Installation and Results The sign waivers were granted with the unanimous approval of the commissioners, and we started developing the advertisements. The sign company secured the required state and local permits and with the approval of the structural engineer, arranged for the construction of the sign frames and electrical lighting.
After the signs were installed, illuminated, and operational, I was not surprised that they looked great, which was great validation that we’d made the right decision. The signs not only provided a vibrant enhancement, but their lighting provided additional illumination and security for everyone who visited the garage. Because the new lighting offered such a benefit, I asked the sign company if the lights could stay on from dusk to dawn. They understood the security aspect and agreed to extend the hours of illumination. Our outdoor advertising partner covers the cost of electricity to illuminate the signs along with all maintenance of hardware and sign materials. The company really took care of everything throughout the process and beyond.
We negotiated a lease that requires a percentage of billboard advertising sales to be shared with the parking authority, and a set minimum guarantees NBPA revenue from the billboards. Every advertising sales contract is completely transparent, and we are able to review the advertiser rates, sales commissions, and our portion of the revenue. We are also given final approval on the advertiser and content of the advertising. Being in a college town, I prefer not to advertise liquor (although I am sure liquor advertising is not needed in a college town).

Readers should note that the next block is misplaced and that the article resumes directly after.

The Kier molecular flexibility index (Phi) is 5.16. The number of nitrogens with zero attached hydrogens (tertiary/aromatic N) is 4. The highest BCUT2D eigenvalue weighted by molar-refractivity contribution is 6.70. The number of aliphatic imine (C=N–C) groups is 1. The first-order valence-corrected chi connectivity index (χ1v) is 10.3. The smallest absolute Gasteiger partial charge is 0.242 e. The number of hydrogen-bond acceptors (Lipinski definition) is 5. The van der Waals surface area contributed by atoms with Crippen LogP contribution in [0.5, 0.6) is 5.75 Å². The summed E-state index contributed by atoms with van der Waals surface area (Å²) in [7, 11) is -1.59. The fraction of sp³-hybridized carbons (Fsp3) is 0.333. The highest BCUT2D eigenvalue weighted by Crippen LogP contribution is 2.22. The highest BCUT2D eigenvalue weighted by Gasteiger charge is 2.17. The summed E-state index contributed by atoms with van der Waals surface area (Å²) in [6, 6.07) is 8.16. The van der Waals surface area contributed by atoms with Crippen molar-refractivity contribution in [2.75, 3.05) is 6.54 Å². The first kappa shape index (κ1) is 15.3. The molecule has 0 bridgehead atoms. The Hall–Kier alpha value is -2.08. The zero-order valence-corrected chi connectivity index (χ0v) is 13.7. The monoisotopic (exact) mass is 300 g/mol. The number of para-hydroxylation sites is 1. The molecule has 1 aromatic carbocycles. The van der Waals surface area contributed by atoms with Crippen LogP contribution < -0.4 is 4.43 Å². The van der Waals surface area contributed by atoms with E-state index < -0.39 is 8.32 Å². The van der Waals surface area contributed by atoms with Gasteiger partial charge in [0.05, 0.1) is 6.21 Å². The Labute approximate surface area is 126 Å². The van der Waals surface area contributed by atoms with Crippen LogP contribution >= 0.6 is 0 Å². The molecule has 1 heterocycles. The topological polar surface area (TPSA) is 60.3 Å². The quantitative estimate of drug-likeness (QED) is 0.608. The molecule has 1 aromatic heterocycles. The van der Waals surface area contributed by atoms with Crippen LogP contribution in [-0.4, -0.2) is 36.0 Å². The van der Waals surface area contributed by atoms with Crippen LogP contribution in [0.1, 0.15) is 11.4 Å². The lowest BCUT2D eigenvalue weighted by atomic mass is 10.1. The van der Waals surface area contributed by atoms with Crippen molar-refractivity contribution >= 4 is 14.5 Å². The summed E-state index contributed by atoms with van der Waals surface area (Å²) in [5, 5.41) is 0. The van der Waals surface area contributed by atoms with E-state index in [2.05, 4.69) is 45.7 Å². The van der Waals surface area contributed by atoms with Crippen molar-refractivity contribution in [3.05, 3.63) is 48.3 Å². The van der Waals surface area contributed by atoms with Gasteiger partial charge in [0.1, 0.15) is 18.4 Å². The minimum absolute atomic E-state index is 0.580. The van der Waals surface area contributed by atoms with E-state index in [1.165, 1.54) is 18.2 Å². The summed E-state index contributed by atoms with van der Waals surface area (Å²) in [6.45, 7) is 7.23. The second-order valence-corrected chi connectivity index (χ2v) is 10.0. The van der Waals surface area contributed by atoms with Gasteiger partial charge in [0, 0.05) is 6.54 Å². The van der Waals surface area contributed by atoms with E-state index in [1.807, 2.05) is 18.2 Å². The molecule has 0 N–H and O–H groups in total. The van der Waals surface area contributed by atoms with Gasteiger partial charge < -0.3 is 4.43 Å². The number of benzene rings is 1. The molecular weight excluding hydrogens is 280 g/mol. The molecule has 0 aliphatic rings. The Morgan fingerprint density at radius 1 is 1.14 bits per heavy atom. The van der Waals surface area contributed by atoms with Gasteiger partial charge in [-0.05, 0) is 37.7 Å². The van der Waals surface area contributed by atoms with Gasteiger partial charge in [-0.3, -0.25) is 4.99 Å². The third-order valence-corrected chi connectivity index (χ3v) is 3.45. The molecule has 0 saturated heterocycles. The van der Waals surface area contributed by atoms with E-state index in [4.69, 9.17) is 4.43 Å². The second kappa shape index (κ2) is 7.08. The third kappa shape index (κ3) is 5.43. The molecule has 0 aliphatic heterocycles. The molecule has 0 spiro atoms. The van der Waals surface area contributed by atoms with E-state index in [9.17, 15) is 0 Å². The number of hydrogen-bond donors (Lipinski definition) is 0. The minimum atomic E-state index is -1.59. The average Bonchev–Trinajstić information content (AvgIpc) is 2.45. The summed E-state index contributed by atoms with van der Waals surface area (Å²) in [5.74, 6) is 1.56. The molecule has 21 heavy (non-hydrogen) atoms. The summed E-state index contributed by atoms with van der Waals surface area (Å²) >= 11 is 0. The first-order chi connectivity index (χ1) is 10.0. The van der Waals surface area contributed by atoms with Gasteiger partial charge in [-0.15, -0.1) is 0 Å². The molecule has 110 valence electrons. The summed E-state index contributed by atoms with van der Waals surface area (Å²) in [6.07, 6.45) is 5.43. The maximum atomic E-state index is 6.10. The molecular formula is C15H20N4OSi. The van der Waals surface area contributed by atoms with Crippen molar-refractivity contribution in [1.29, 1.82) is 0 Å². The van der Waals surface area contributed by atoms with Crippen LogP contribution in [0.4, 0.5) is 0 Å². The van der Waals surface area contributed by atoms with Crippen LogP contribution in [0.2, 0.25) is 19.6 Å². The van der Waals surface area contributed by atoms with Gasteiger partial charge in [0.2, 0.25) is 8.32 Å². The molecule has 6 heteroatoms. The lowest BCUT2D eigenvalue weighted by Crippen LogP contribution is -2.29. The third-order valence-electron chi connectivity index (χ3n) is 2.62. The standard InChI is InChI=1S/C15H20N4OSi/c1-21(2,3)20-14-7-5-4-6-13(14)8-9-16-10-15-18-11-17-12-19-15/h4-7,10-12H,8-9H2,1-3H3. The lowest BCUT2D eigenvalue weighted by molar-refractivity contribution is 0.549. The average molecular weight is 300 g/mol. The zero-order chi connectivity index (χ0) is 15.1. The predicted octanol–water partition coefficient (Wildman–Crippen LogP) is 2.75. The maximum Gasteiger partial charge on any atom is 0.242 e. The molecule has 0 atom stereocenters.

The outdoor advertising signs were erected within six months from the time the lease was executed. Since that time, we have enjoyed a constant revenue stream with no equipment malfunctions, no phone calls, and no customer complaints, and we are guaranteed to generate revenue. It all went so well that since that initial agreement we have added seven additional billboards on the Gateway Garage and three other parking garages in New Brunswick.
The risk that we took installing outdoor advertising on our structures offered a solution to common issues both public and private owners/operators encounter, including how to manage existing services and improve and maintain these services without increasing fees. Since the signs have been constructed, there have not been any vacancies. The outdoor advertising signs promote travel, tourism, local businesses, national advertising campaigns, and public service messages. I am proud of the risk that we took—the signs provide a stable source of revenue, increase the value of our parking asset, and look terrific. Indeed a win-win.
As of this writing, we are collecting approximately $200,000 annually in additional worry-free revenue. What were once blank walls are now revenue-generating resources, and we didn’t have to raise our rates. It is not often that a source of revenue is completely worry-free and provides substantial ancillary income by using blank walls. Creative and vibrant outdoor advertising supplements offer revenue-generating possibilities for parking operations without additional costs or services. Both on our garages and in our spreadsheets, it’s been a beautiful thing!
MITCH KARON, CAPP, is executive director of the New Brunswick Parking Authority. He can be reached at firstname.lastname@example.org.